Portfolio managers haven't benched the National Basketball Association yet.
Indeed, despite the partially canceled season, institutional investors are hanging onto their shares of companies that own NBA teams. They contend NBA franchises should continue to be a valued asset, even with the loss of ticket and concession revenues from the lockout.
The five public companies that own NBA teams are:
* Boston Celtics LP, which offers publicly traded stocks and bonds, and is the only pure play on the NBA;
* Ascent Entertainment Group Inc., which owns the Denver Nuggets;
* Ackerley Group Inc., which owns the Seattle Supersonics;
* Cablevision Systems Corp., which is majority owner of the company that owns the New York Knicks, as well as regional networks that broadcast NBA games; and
* Time Warner Inc., which owns the Atlanta Hawks, as well as cable networks TNT and TBS, broadcasters of NBA games nationally.
"I don't think it's a major negative to their stocks, unless the (entire) season is canceled," said Ron Leong, portfolio manager and director of research for Husic Capital Management, San Francisco. Husic owned 60,000 shares of Ackerley and 420,000 shares of Cablevision Systems as of June 30, according to CDA Investment Technologies Inc., Rockville, Md.
Only Boston Celtics is likely to be significantly hit by the stoppage.
"Not only is (Boston Celtics) a pure play, but it's a leveraged play," said Bill Nygren, partner with Harris Associates LP, Chicago, and portfolio manager of the Oakmark Select fund. Harris owns about 2 million shares of Ascent and 3.6 million shares of Cablevision, he said.
HUGE DEBT EXPOSURE
A change in Boston Celtics' capital structure earlier this year, spurred by the loss of favorable tax status, led the company to issue a huge amount of debt. As a result, debt stands at about three times equity, Mr. Nygren estimated.
At some point, the loss of revenue from the NBA lockout will affect Boston Celtics' ability to pay interest on its huge debt exposure, Mr. Nygren said.
And the Celtics don't have significant sources of revenue other than basketball.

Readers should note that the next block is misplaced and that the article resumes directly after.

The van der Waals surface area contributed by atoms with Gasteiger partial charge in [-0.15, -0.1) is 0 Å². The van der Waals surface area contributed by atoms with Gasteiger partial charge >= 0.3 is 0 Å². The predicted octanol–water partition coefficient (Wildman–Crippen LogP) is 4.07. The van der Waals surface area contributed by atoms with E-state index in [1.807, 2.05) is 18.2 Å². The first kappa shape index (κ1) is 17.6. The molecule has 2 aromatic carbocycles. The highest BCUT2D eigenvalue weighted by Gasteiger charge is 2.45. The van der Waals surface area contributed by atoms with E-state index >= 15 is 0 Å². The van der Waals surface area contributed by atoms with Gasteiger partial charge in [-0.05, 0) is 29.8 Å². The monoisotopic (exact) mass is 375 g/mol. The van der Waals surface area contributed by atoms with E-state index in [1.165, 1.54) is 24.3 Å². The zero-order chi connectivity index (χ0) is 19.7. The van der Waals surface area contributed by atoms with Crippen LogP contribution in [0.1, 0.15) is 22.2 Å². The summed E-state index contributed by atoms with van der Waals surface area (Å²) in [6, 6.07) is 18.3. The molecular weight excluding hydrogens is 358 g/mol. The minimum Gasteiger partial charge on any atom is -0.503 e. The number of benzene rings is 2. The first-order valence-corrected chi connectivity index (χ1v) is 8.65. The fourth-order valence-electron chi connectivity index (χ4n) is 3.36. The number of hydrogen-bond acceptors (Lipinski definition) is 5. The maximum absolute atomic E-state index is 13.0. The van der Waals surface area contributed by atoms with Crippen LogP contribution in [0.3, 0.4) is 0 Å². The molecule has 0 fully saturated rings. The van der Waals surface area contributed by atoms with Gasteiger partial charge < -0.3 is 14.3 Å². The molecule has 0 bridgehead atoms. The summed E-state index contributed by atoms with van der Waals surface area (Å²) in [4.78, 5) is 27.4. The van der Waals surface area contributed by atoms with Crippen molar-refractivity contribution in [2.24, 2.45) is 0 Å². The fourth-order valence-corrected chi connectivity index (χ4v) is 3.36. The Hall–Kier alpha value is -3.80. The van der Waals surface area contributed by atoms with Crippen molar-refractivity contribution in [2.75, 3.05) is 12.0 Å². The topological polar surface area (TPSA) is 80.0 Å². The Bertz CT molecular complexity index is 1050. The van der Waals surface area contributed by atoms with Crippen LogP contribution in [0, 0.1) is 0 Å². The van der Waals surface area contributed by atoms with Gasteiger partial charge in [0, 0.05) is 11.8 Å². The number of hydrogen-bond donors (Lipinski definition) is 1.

"Every game you give up one-fortieth of gross profit," said Peter A. Russ, chief investment officer for Laidlaw Global Securities, New York.
Laidlaw doesn't invest in Boston Celtics, but Mr. Russ continues to follow it on the possibility that Celtics executives will eventually turn the company around.
He's not holding his breath.
"What's . . . frightening, even with (Rick) Pitino coaching, it's not a championship-caliber team yet," Mr. Russ said.
At some point, "the Celtics will have a hard time filling the stadium," he said.
The Celtics earned $2.17 per unit for the year ended June 30, with the effect of the lockout on earnings uncertain.
Celtics stock recovered late last week, as some progress was made in negotiations, following depressed prices during the lockout. Units were trading at about $10', up from a 52-week low of $7.
The dip was most likely because of the game stoppage, Mr. Russ said.
FEW INSTITUTIONS 'PLAY'
But institutions apparently have sidestepped the Celtics unit's price volatility. The most recent federal filings show just four institutions, all banks, owning 0.1% of Celtics stock, as of June 30. They are: American National Bank & Trust, Chicago; Barclays Global Investors, San Francisco, which owned the company as a component of the Wilshire 5000 Index; Fleet Financial Group Inc., Providence, R.I.; and Old National Trust, Evansville, Ind.
As far as the Celtics' debt goes, three Loomis Sayles mutual funds owned about $26,000 worth, as of Sept. 30, according to Morningstar Inc., Chicago. Loomis executives couldn't be reached.
The other public owners of NBA teams are better prepared to weather the lockout.
Ackerley, a billboard company, derives only about 20% of revenues from the Supersonics, according to an estimate by Mr. Leong of Husic.
For now, the stoppage could be a positive for teams paying more in salaries than they are receiving from ticket and concession sales.